February 21, 2014

So there's a Berber, a Suryani, and an Armenian

The famous view from Mardin of the fields leading to Syria

Sitting in a small wine shop in the dark–there has been another power outage in the old part of Mardin–are three men, laughing and laughing. Two are arguing in Arabic while the other listens. Oh, they are funny. One, handsome in a devilish way, has a black coat and a beard straight out of the movie 300. The beard is coppery red and his eyes are light. With a grin he waves his hands in mock dismay and threatens to throw a tea spoon at his friend. I am to learn that he is a devout Muslim and a Berber, which explains the hair colour. The oldest man of the three has light skin and no beard. He seems like a wise, bemused grandfather figure. I learn that he is Suryani, which in English translates not to Syrian, but Assyrian. With laughing eyes he gives me advice in Turkish about men, which I cannot understand. They continue discussing the upcoming election and the local political parties–apparently there is a woman running in one of them–and then wish me a good evening.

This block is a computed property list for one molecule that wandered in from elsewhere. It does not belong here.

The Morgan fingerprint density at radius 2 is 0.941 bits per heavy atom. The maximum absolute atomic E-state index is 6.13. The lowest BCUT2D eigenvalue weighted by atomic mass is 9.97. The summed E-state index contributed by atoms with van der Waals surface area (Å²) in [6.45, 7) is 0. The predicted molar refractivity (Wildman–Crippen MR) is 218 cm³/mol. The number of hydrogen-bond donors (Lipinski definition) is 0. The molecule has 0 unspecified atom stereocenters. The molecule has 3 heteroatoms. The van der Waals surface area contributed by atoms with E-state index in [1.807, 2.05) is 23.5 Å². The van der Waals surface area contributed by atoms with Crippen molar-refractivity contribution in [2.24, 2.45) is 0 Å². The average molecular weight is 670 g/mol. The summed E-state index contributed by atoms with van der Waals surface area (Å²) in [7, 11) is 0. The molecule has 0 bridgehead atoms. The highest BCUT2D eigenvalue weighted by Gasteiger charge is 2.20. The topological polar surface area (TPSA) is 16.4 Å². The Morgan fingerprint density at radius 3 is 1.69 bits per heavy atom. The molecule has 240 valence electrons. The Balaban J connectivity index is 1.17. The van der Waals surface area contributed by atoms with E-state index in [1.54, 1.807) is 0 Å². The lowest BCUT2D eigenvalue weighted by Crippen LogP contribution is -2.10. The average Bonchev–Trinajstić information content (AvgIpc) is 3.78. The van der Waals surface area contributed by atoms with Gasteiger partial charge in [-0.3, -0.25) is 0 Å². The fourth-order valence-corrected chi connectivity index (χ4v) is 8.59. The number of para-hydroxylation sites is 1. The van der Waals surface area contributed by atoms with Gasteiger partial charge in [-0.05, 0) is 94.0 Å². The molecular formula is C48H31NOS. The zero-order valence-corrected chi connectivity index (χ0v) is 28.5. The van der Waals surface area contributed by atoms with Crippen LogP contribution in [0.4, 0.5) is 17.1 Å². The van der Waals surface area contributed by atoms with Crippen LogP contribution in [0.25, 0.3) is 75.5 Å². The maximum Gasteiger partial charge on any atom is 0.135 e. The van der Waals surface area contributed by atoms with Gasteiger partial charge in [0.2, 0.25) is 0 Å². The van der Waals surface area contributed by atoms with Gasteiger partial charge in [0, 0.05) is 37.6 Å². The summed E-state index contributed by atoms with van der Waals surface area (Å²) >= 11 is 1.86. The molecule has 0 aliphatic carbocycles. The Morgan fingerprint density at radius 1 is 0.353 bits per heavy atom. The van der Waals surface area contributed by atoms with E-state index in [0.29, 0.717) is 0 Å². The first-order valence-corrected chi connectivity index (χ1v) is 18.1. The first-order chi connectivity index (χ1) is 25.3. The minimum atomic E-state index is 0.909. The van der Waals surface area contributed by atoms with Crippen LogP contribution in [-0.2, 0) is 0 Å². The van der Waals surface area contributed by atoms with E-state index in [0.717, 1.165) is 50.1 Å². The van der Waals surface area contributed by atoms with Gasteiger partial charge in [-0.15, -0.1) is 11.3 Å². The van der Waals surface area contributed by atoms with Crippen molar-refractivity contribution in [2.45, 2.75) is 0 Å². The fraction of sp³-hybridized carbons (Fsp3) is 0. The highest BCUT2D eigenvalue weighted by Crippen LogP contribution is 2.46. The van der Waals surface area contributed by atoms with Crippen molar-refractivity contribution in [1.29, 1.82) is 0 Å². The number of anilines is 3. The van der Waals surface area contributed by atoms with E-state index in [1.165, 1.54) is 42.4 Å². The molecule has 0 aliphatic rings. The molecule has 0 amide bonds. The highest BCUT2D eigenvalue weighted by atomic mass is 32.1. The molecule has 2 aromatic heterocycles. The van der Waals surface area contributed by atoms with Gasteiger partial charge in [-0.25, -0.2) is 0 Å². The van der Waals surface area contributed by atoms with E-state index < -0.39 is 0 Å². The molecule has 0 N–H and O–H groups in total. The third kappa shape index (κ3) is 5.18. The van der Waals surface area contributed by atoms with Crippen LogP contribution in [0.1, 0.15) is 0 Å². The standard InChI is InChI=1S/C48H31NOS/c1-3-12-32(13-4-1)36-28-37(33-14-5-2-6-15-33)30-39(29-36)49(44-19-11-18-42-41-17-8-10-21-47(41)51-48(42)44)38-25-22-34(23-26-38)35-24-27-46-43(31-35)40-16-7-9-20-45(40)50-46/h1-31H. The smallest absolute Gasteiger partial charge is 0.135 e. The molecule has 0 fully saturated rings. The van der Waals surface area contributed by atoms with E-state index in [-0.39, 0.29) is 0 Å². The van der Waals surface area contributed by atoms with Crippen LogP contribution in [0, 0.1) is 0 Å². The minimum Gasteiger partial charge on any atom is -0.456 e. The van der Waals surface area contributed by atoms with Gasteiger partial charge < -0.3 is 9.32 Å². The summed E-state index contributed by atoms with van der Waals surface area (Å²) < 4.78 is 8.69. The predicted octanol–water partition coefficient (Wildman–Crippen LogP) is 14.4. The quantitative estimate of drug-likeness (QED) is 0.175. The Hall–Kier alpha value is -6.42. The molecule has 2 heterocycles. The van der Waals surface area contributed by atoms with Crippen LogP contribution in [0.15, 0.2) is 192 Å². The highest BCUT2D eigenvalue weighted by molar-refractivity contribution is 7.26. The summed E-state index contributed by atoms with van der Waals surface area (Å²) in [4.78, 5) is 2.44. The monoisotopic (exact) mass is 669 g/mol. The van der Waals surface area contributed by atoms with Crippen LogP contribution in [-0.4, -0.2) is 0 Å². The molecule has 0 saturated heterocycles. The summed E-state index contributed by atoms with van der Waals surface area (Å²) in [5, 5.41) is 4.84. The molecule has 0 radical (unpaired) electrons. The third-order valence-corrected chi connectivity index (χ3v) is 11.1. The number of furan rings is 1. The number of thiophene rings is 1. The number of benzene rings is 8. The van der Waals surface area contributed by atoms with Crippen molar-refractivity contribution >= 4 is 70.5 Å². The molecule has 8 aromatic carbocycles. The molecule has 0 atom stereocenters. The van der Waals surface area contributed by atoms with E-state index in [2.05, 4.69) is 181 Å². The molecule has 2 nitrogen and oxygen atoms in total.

I am now alone with the man who runs the wine shop. In addition to making and selling local wine, he works as a pastor and leads a prayer group in town. He mentions Armenian background and something about Bitlis. I tell him how nice it is to see three people from different backgrounds not just talking, but really laughing. Later, out of ignorance, I ask something about when he lived in Bitlis. He shakes his head.

Orada hiç kimse yok.
There's no one there.


Now I am on the Wikipedia page reading that in 1915, "Turks and Kurds, led by Jevdet Bey Pasha, massacred some 15,000 Armenians in Bitlis." The pastor had been talking about his cultural past, not personal past. I am still so uneducated in the history of this region (ok, history of every region), that I am continually mis-stepping.

The pastor asks what I think of Urfa. Before I can answer, he describes it as 'Zor' (difficult).
'Kapalı' (closed). He holds his hands like blinders on horses, and pulls them in to indicate narrow-mindedness. This is a pretty universal assessment of the city. I have yet to hear anyone praise it. At least I know that Mardin is a mere bus ride away for cultural relief.

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